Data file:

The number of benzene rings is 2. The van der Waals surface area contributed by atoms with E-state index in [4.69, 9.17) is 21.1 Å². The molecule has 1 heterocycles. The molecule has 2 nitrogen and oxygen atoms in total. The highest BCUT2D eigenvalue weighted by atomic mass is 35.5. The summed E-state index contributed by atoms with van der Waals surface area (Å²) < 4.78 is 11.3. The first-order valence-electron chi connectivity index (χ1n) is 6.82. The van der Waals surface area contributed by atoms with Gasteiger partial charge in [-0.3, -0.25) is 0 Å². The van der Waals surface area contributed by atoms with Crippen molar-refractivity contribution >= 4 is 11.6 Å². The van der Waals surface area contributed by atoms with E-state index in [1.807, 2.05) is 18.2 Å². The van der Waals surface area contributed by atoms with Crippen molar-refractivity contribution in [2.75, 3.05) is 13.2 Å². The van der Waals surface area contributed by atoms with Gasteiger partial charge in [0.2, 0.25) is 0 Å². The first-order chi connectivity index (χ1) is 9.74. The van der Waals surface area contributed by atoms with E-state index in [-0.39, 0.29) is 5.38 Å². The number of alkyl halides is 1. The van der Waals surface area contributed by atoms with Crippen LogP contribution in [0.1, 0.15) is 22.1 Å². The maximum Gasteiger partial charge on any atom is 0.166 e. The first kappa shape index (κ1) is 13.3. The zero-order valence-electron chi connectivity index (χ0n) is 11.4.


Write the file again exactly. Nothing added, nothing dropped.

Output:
The number of benzene rings is 2. The van der Waals surface area contributed by atoms with E-state index in [4.69, 9.17) is 21.1 Å². The molecule has 1 heterocycles. The molecule has 2 nitrogen and oxygen atoms in total. The highest BCUT2D eigenvalue weighted by atomic mass is 35.5. The summed E-state index contributed by atoms with van der Waals surface area (Å²) < 4.78 is 11.3. The first-order valence-electron chi connectivity index (χ1n) is 6.82. The van der Waals surface area contributed by atoms with Gasteiger partial charge in [-0.3, -0.25) is 0 Å². The van der Waals surface area contributed by atoms with Crippen molar-refractivity contribution >= 4 is 11.6 Å². The van der Waals surface area contributed by atoms with E-state index in [1.807, 2.05) is 18.2 Å². The van der Waals surface area contributed by atoms with Crippen molar-refractivity contribution in [2.75, 3.05) is 13.2 Å². The van der Waals surface area contributed by atoms with Gasteiger partial charge in [0.2, 0.25) is 0 Å². The first-order chi connectivity index (χ1) is 9.74. The van der Waals surface area contributed by atoms with E-state index in [-0.39, 0.29) is 5.38 Å². The number of alkyl halides is 1. The van der Waals surface area contributed by atoms with Crippen LogP contribution in [0.1, 0.15) is 22.1 Å². The maximum Gasteiger partial charge on any atom is 0.166 e. The first kappa shape index (κ1) is 13.3. The zero-order valence-electron chi connectivity index (χ0n) is 11.4.